I never imagined writing a blog post
on whether or not to ‘tweet’, but, as Twitter
continues to grow, it’s a
question more and more individuals and businesses alike are asking themselves.
It’s hard to believe that Twitter, which now reports over 100 million active
users and more than 350 billion tweets per day, launched just over five years
If you follow us (@ReloTrans) on
Twitter you will see that we have about 150 followers, which in the Twitter
universe is extremely low. But, our numbers continue to grow, so we remain
optimistic of its potential long-term value both in terms of brand exposure and
also potentially customer service. After all, according to Pew Internet
Research, 13% of online adults are using Twitter – a percentage that rose 5%
from only 8% in just six months. And, during that same time period, use of
Twitter amongst adults 25-34 more than doubled from 7% to 19% and it rose from
8% to 14% with adults 35-44.
While I was, like many, skeptical of
this online medium at first, a marketing friend of mine encouraged me to create
a Twitter account for my company. As first, I protested saying that I didn’t
have the time or knowledge to tweet each day and also that our industry wasn’t
really engaged in social media. After a lot of additional discussion, I finally
gave in and ReloTrans was on Twitter. As I began I was tweeting once a day or
maybe twice and I maintained a laser focus on what I felt would be resources or
articles auto transportation specialists would find relevant. After scouring
the Internet regularly, I realized that there wasn’t that much regular news, so
I began expanding my daily reads to include information about travel and
transportation at large and then also the larger market of relocation and human
resources. Today, I begin each weekday morning with a cup of coffee and a scan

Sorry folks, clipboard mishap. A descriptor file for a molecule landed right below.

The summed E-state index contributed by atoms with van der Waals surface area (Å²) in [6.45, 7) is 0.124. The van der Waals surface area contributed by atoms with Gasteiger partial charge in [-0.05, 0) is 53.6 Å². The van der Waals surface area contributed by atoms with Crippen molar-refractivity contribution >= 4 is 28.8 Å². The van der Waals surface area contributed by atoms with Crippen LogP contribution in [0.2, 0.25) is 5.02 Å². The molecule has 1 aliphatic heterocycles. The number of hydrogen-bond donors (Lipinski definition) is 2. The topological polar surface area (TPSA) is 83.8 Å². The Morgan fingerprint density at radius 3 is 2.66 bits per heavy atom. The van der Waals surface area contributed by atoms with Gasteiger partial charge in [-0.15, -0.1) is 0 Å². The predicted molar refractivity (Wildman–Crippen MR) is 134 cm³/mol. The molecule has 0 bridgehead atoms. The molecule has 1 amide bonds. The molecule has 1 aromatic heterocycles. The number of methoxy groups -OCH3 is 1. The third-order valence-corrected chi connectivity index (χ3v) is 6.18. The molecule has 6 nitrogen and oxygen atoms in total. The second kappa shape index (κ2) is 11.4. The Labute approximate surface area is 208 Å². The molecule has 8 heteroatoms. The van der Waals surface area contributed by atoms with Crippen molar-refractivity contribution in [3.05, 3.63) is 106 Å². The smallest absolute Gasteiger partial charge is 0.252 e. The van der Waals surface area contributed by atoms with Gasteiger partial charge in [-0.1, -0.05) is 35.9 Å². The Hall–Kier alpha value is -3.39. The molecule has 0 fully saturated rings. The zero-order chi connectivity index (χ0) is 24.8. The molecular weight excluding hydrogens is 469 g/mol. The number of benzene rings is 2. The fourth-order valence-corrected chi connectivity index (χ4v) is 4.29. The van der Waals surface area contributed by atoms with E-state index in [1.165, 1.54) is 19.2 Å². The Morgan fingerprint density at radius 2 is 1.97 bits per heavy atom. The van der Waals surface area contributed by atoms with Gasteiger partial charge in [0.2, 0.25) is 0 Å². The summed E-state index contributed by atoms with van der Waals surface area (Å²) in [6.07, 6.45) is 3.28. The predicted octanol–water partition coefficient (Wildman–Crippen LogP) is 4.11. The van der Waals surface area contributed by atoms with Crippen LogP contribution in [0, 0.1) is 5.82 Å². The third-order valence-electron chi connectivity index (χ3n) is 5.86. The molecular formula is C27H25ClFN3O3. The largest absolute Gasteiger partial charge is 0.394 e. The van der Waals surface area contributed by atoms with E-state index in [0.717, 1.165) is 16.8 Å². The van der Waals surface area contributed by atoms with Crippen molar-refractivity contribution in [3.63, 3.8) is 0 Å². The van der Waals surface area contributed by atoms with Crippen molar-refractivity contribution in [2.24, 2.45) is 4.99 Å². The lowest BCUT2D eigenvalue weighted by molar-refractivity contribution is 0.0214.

of several leading online sites that provide free content. When I find
something relevant to the industry, managers, small business executives, or the
community at large, I tweet it. It also educates me as I read each of the
articles prior to posting. And, in addition to sharing it on Twitter, it feeds
through to my personal LinkedIn account and it could feed automatically to our corporate
Facebook page as well.
What has been most surprising to me
is how easy it is. We use a free tool to schedule and send messages and through
that tool, Hootsuite, I can schedule and post to Twitter, Facebook and
LinkedIn. And, through sites like Mashable, I can stay on top of the current
trends and continue my education about the world of Twitter.
While we haven’t been able to
directly link any new business to using Twitter, I have found it to be a valuable
tool, not only to serve as a resource to our industry, but also an internal
resource as I have shared many of the articles I found while looking for
content for our Twitter account with our internal team.
Looking to get started on Twitter,
check out the Twitter blog and also the Mashable how to guide.